Top tips for troubleshooting electrical problems

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Some electrical repairs should only be undertaken by a qualified electrician, but most are solvable by any sensible person. How will you know if you need a contractor if you can’t identify the fault?

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Unfortunately, most people react without a strategy in mind. They toggle this, they wiggle that – and hope everything magically comes right. Take a moment to plan your troubleshooting process and you can stay safe, minimise downtime and avoid unnecessary bills.

Reference materials

In offices, workshops or retail outlets even finding the control panels and breaker boxes can be a challenge. Wise companies keep a map of their facilities with the location of each installation clearly marked. If you don’t have one, why not make one while searching the building? That way you’ll have one the next time it’s needed.

You’ll save a great deal of time if you’ve made a point of filing all the documentation for your circuitry, appliances and electrical control components in one place. Again, if you track down documentation to fix one fault, be sure to store it for future reference.

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Gathering information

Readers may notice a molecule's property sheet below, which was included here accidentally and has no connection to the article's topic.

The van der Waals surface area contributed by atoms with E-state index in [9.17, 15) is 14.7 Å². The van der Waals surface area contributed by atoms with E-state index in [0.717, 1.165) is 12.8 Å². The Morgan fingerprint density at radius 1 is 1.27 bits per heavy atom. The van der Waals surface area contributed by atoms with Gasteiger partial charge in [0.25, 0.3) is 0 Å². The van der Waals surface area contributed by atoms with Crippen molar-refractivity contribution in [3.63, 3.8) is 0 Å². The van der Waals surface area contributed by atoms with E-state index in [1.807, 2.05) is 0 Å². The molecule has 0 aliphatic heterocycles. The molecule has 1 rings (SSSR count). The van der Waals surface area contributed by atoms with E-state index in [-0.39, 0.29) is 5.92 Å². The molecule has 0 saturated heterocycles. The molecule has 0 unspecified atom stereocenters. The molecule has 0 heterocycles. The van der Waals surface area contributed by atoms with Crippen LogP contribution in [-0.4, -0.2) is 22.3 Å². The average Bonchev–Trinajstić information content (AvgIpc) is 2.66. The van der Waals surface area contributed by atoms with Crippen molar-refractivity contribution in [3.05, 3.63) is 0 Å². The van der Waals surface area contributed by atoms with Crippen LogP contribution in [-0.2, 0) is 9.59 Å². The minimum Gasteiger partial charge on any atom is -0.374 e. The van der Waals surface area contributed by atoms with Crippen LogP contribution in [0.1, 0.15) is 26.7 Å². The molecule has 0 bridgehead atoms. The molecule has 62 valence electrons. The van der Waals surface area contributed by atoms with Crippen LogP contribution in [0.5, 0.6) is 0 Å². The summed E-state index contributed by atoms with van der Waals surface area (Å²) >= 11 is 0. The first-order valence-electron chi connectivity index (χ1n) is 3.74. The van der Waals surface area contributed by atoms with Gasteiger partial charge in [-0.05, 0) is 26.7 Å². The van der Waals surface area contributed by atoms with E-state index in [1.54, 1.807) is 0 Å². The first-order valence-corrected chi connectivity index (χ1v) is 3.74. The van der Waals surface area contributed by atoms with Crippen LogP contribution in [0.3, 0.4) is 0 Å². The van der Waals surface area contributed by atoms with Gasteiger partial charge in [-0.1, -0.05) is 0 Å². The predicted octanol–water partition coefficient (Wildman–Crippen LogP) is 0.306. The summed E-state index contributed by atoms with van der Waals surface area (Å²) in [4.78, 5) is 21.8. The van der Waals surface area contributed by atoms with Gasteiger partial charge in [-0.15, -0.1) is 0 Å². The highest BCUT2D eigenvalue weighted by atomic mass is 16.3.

In a nutshell, the two things you need to understand are (a) how does the system normally work, and (b) what happened just before it stopped working.

Once you understand the role each piece of equipment plays within the entire system you are halfway to the solution. It becomes straightforward to work out which electrical control component needs inspection. The website of component suppliers, like http://www.osmelectrical.com/, will help you understand what you are looking at. There are also online tutorials.

Identifying the cause

The simplest piece of information is whether each component is on or off, working or not-working. Within the context of a system that is valuable information, without one it’s just random data.

Protective circuits are designed to cut off when temperatures or voltages exceed a safe range. These components may themselves be a problem, or only a record of the problem. The objective isn’t just to get the system back up, but to make sure it stays up, so try to figure out the cause.

Control panels often record what happened to voltage or temperature so you can see what occurred immediately before the fault. Checking your panels routinely will help you spot anything out of the ordinary quickly.

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